Rosa Parks was a civil rights pioneer best known for her refusal to give up her seat on an Alabama bus for a white man in 1955, which helped to kickstart the civil rights movement. She was born in Tuskegee, Alabama on February 4, 1913. (Brittain 2). Ironically, it has been confirmed that her refusal to give up her bus seat was not her first fight with bus driver James Blake. The aim of this paper is to investigate the bus saga and the significance of Park’s actions in transforming the social structures of society as they are viewed today. It is imperative to explore Rosa’s life and how it played a key role in enabling her to develop her strict and transformative principles. Her mother was a teacher who valued education and that made Rosa to focus on it as well. After her marriage to Raymond Parks who was a self-educated man, they both worked as members of the Montgomery’s large African American community where they became respected members (Brittain 9). It was at this time that she started developing an interest in human rights movements as she coexisted with white people in a city that was largely governed by Jim Crow rules. She was frustrated with the laws and learned that blacks were supposed to attend inferior schools, drink specified water fountains and could only use books from the black library. Despite Raymond’s earlier concerns on her safety as pertains her initiatives to challenge the dogma, she was resilient. She became the chapter secretary of the National Association for the Advancement of Colored People (NAACP) and worked closely with Edgar Daniel who was the chapter president (Brittain 11). It was clear from the early explorations of her life that Rosa was frustrated with the Jim Crow laws and the bus incident demonstrated her determination to change the status quo.
The act to refuse giving up her seat despite the driver’s instructions for her to comply underlined her efforts to challenge the discriminative policies that existed. The incident occurred on December 1, 1955 when she was commuting home after a tiring day at the Montgomery Fair department store. It was common that the black residents would avoid the municipal buses because they thought that the Negros-back-in policy was quite demeaning for them. At some point, a white man lacked a seat in the section designated for blacks and the bus driver instructed the riders occupying the four seats in the first row of the colored section to offer their seats. While the three others obeyed, Rosa declined. She clarified in her autobiography that even though people thought that she was physically tired to give up her seat she insisted that she was tired of giving in every time. She was apprehended and placed in custody and on December 5, she was found guilty of violating the segregation laws (Gavins and Gavins 12). The lawsuit initiated a series of dramatic events in Montgomery as the appeals and related lawsuits angered the white population and caused violence. The case went up to the US Supreme Court as the drama gained national and international press coverage.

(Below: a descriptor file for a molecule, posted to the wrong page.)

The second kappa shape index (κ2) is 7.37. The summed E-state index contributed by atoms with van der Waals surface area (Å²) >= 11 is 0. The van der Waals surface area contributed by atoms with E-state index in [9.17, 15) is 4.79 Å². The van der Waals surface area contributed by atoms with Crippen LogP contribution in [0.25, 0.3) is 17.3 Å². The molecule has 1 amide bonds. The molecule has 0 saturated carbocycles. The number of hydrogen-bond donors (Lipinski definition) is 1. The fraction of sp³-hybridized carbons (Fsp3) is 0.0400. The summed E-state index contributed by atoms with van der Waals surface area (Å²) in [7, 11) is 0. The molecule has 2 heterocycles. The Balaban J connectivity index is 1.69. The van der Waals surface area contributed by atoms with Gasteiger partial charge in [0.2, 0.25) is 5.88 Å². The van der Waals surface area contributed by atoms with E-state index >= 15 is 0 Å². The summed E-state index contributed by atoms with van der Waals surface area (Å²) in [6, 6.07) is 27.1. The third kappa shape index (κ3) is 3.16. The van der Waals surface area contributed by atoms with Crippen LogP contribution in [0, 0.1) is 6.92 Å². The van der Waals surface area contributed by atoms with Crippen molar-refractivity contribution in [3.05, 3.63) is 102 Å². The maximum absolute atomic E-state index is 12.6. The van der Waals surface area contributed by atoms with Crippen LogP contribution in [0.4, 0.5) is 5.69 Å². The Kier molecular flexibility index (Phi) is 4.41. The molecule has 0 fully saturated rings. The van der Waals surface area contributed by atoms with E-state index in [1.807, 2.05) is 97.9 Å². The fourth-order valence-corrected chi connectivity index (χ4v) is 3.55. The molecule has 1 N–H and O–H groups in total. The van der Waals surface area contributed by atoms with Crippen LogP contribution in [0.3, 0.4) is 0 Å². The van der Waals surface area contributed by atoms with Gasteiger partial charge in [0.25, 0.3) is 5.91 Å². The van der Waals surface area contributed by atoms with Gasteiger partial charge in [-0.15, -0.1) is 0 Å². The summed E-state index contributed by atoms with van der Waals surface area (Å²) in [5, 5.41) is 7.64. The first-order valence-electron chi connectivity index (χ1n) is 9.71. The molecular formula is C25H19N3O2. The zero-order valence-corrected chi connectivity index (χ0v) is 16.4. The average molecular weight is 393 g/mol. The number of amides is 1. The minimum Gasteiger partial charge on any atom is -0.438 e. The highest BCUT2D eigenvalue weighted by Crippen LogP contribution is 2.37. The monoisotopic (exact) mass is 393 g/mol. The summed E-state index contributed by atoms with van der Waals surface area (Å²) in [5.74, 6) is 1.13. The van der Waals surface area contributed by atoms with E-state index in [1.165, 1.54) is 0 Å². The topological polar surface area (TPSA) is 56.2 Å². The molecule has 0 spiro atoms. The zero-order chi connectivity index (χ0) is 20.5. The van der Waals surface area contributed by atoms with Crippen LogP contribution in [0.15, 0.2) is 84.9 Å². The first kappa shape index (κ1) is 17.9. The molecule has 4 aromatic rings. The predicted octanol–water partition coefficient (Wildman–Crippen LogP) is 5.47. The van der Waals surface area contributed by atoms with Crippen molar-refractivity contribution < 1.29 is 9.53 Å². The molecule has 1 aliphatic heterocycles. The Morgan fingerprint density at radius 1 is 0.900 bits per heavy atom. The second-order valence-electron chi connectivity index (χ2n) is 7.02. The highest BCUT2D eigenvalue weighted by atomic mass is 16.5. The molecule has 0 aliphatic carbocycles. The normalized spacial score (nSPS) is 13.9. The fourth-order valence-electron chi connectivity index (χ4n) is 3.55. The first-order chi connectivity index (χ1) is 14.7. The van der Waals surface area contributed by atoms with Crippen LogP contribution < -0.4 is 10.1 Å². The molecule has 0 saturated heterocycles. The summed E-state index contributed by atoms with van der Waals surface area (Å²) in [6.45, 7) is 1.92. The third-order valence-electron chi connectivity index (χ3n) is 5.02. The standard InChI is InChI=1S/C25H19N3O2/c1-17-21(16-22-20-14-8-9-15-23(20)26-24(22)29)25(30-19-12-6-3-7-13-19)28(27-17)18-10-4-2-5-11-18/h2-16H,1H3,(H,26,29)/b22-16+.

The relevance of Rosa’s action is that it initiated the efforts to overcome the discrimination of blacks. The segregation idea was a written law considering that the front of the bus was reserved for the white citizens while the back seats were meant for the black citizens. It was also a custom that the bus drivers could authorize a black person to give up their seat for the sake of the white travelers. Rosa was found guilty of violating the segregation laws and was fined $10 and further $4 in court costs but it initiated the efforts to change the oppressive rules. The Montgomery Improvement Association (MIA) was formed to manage a boycott of the Montgomery buses (Gavins and Gavins 23). The chapter president had hoped for years that he would find a righteous yet courageous person to become a plaintiff in the case and he was present when Rosa was released on bail. Nixon and other ministers took advantage of the momentum at the time and elected Reverend Dr. Martin Luther King Jr to be president of the MIA at 26 years. Even though Nixon’s and King’s houses were bombed, the violence did not deter the leaders and boycotters as they were destined to realize the freedom from discrimination.
Rosa then became known as the mother of civil rights movements after she lost her job and experienced harassment the whole of that year as her case was ongoing. Her actions inspired the present generation because the society learned that one person can make a difference. While people believe that they are powerless, Rosa enabled the society to understand that it should never be the case. She also compelled people to act in their convictions so that when they perceive a wrong, they ought to take initiatives to challenge what is odd and oppressive.
Brittain, Victoria. “The Rebellious Life of Mrs Rosa Parks.” Race & Class, 2014, doi:10.1177/0306396813509200.
Gavins, Raymond, and Raymond Gavins. “Montgomery Bus Boycott.” The Cambridge Guide to African American History, 2016, doi:10.1017/cbo9781316216453.208.